In the 1990s, Michael Hammer and James Champy's blockbuster book, Reengineering the Corporation, set off a tidal wave of business process improvement initiatives throughout the corporate world.
The two management gurus showed that redesigning a company's processes, structure and culture could lead to a dramatic increase in performance. But a lack of attention to change management and the impact of these initiatives on employees yielded counterproductive results in many companies that tried to put Hammer's and Champy's ideas into practice. The once golden notion of business process re-engineering took on a tarnish and fell out of fashion. Today, business process improvement has a new name - business process management - and is in vogue again. Spurred by the pressures of global competition, commoditization and government regulation, companies are re-examining their business processes in search of more efficient ways to execute them through automation or even outsourcing. Companies again see business process management (BPM) - the practice of continually optimizing business processes through analysis, modelling and monitoring - as a systematic approach for solving business problems and helping them meet their financial goals.
"Companies are realizing that a good, solid understanding of their processes is essential to achieving any of their performance objectives," says Roger Burlton, founder of consultancy Process Renewal Group. "Most organizations, if they're not already doing something [with BPM], are starting to get into it."
THE POLITICAL TUSSLE
As BPM takes root in corporations, a struggle for control between the business and IT is ensuing. Historically, the business has managed its own process improvements. But the arrival of sophisticated BPM tools and IT's ability to operate across the enterprise have given rise to the belief that IT should lead the charge.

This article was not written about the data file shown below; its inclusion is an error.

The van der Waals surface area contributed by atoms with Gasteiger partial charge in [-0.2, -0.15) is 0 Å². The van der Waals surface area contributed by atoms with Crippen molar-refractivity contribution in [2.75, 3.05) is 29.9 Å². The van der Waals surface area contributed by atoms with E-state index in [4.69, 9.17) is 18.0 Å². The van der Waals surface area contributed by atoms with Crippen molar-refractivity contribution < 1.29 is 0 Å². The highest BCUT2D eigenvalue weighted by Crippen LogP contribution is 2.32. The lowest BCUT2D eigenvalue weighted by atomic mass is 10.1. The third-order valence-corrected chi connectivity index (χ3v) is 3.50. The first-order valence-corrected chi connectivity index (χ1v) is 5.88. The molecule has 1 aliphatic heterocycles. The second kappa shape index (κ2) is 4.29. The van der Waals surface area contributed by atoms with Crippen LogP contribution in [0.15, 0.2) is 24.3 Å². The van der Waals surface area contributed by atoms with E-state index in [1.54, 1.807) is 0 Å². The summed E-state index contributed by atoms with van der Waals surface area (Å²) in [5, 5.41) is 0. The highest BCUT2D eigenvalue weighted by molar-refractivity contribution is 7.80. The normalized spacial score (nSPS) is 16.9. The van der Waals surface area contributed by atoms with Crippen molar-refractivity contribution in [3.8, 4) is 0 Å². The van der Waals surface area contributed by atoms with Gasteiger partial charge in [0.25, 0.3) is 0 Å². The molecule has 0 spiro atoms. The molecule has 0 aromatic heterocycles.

It's an idea that naturally incites pushback from the business. Burlton notes that BPM projects dealing with CRM or supply chain management initiated by IT often get subsumed into the business when a senior line executive realizes that the very processes IT is automating are those that drive his segment's revenue. The executive worries that if IT screws up and his unit doesn't meet its financial goals as a result, his bonus - and maybe his job - could be on the line.
Many of them also view IT as a bottleneck that adds cost and complexity to projects, so they're hesitant to cede BPM to the CIO, according to Burlton. Finally, territorial instincts fuel their desire to control process management initiatives that affect their turf. (For ideas on how to work effectively with line-of-business managers who own BPM initiatives, read "Keeping Your Hand In", right.)
Even some IT execs are leery of leading BPM: Farrukh Humayun, National City Bank's vice president and portfolio architect in charge of business systems, says the business must own BPM to be successful. "BPM is a business discipline," he says. "IT can be a powerful enabling force . . . but the IT folks will not understand business drivers, processes or metrics as well as the business."
It's no wonder IT executives like Humayun and others are loath to advocate for IT ownership of BPM: So many ERP and CRM projects led by IT failed when employees refused to adapt to changes driven by technology. CIOs have been told that the business needs to lead any big change management initiative and that technology initiatives must have a business sponsor to succeed. So why should BPM be any different?
Well, for a number of reasons. CIOs must make sure IT is a part of these initiatives because so much technology is involved in BPM and because IT will have a hand in automation. What's more, says Karl Kaiser, CIO of the city of Minneapolis, since processes often cut across business silos and IT is the one organization that straddles and supports them all, IT has the best vantage point for leading BPM.
"Doing these things from within [a line of business] can be difficult because they can't see the forest through the trees," says Kaiser. "It's better done by an outside, independent organization [such as IT] with no axe to grind."
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